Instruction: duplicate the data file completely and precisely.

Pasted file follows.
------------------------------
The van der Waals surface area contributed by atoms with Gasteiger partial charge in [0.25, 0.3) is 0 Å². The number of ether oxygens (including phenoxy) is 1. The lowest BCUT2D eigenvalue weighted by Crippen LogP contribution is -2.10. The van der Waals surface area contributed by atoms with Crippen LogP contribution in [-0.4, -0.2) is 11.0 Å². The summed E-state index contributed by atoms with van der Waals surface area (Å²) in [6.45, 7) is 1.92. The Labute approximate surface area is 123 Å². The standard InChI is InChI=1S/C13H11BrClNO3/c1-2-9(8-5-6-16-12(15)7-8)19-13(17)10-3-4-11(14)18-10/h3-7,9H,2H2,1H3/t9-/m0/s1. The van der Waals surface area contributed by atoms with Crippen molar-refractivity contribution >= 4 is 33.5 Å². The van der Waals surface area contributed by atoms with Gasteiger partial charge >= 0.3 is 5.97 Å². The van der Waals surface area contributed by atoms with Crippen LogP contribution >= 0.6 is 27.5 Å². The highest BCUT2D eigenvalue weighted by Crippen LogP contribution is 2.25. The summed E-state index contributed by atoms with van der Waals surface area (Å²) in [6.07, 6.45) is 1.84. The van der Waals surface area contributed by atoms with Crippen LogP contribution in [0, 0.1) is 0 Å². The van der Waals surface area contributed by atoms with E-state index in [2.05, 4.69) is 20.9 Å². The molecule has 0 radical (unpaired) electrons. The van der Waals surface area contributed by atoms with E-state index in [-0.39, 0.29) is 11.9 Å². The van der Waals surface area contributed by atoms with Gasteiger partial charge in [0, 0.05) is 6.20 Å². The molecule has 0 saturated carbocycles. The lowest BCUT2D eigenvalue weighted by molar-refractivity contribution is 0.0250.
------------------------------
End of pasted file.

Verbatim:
The van der Waals surface area contributed by atoms with Gasteiger partial charge in [0.25, 0.3) is 0 Å². The number of ether oxygens (including phenoxy) is 1. The lowest BCUT2D eigenvalue weighted by Crippen LogP contribution is -2.10. The van der Waals surface area contributed by atoms with Crippen LogP contribution in [-0.4, -0.2) is 11.0 Å². The summed E-state index contributed by atoms with van der Waals surface area (Å²) in [6.45, 7) is 1.92. The Labute approximate surface area is 123 Å². The standard InChI is InChI=1S/C13H11BrClNO3/c1-2-9(8-5-6-16-12(15)7-8)19-13(17)10-3-4-11(14)18-10/h3-7,9H,2H2,1H3/t9-/m0/s1. The van der Waals surface area contributed by atoms with Crippen molar-refractivity contribution >= 4 is 33.5 Å². The van der Waals surface area contributed by atoms with Gasteiger partial charge >= 0.3 is 5.97 Å². The van der Waals surface area contributed by atoms with Crippen LogP contribution >= 0.6 is 27.5 Å². The highest BCUT2D eigenvalue weighted by Crippen LogP contribution is 2.25. The summed E-state index contributed by atoms with van der Waals surface area (Å²) in [6.07, 6.45) is 1.84. The van der Waals surface area contributed by atoms with Crippen LogP contribution in [0, 0.1) is 0 Å². The van der Waals surface area contributed by atoms with E-state index in [2.05, 4.69) is 20.9 Å². The molecule has 0 radical (unpaired) electrons. The van der Waals surface area contributed by atoms with E-state index in [-0.39, 0.29) is 11.9 Å². The van der Waals surface area contributed by atoms with Gasteiger partial charge in [0, 0.05) is 6.20 Å². The molecule has 0 saturated carbocycles. The lowest BCUT2D eigenvalue weighted by molar-refractivity contribution is 0.0250.